One of the best natural ways to reduce pain is to apply ice to a recent injury. Ice, however, is clumsy, erratic, and eventually melts. What if, however, you could apply a shrink-wrapped, never-melting ice pack right to the pain-producing nerves? By creating a tiny, flexible implant that provides pain relief on demand, a team of researchers at Northwestern University hope to achieve this.
The apparatus was put to the test on rats, and the researchers then reported their findings in the journal Science. They anticipate that it will offer a substitute for opioids and other prescription painkillers in the future. These medications have the potential to cause major adverse effects, such as addiction.
The implant consists of a paper-thin, 5 mm broad strip of water soluble material with two parallel wave-shaped channels, one filled with a liquid coolant and the other with dry nitrogen. The liquid and gas are released by a pump on the outside and flow into a common pocket where a chemical reaction causes the liquid to evaporate, eventually producing a cold feeling that numbs the nerve. The pain signals that the neuron provides to the brain steadily diminish as the nerve gets colder, eventually ceasing to exist altogether.
Since the thin strip is intended to be wrapped around the pain-causing nerve, it provides precise, focused relief without affecting other tissue, including neurons regulating motor function. In other words, you benefit from the numbness you experience when using ice, but with greater precision targeting a specific nerve rather than the full area an ice pack may cover.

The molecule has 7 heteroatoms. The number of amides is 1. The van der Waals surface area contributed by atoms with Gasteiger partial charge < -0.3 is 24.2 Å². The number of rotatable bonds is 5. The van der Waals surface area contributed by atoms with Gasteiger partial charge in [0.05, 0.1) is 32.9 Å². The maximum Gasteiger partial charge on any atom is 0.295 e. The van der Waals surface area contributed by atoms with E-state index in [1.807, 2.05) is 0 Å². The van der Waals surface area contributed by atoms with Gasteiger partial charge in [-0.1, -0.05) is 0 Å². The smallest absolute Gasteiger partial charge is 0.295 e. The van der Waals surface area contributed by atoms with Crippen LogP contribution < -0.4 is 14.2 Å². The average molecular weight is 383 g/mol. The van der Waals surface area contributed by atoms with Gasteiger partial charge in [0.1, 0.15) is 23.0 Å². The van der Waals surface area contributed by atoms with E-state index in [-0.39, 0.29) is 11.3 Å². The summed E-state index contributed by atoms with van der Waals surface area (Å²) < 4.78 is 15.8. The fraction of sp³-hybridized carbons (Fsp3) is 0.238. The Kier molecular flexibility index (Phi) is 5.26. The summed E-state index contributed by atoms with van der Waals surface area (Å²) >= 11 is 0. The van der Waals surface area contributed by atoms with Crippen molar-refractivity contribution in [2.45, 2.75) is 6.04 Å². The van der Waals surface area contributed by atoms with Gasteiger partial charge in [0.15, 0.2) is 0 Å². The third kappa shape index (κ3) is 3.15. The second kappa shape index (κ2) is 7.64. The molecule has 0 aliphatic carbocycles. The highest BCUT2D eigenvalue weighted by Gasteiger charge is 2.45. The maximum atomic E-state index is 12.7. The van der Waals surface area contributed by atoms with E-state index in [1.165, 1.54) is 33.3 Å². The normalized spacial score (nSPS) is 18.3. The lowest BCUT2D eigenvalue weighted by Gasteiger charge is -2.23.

“Peripheral nerves, which link the brain and spinal cord to the rest of the body, are the particular organs that we are concentrating on. These nerves transmit sensory information, including pain “In an essay at Northwestern, co-author and assistant professor of neurological surgery at Washington University School of Medicine in St. Louis Matthew MacEwan, PhD, provided more information. “We can successfully regulate pain signals in one particular location of the body by delivering a cooling effect to just one or two targeted nerves.”
The device has a tiny sensor that measures the nerve’s temperature and controls the flow rates of the liquid and gas to increase or reduce the cooling because too much cooling can harm the tissue surrounding the nerve. Additionally, once implanted, the device never needs to be taken out because, according to the researchers, all of the material may be organically absorbed into the body and degrades within a few days or weeks.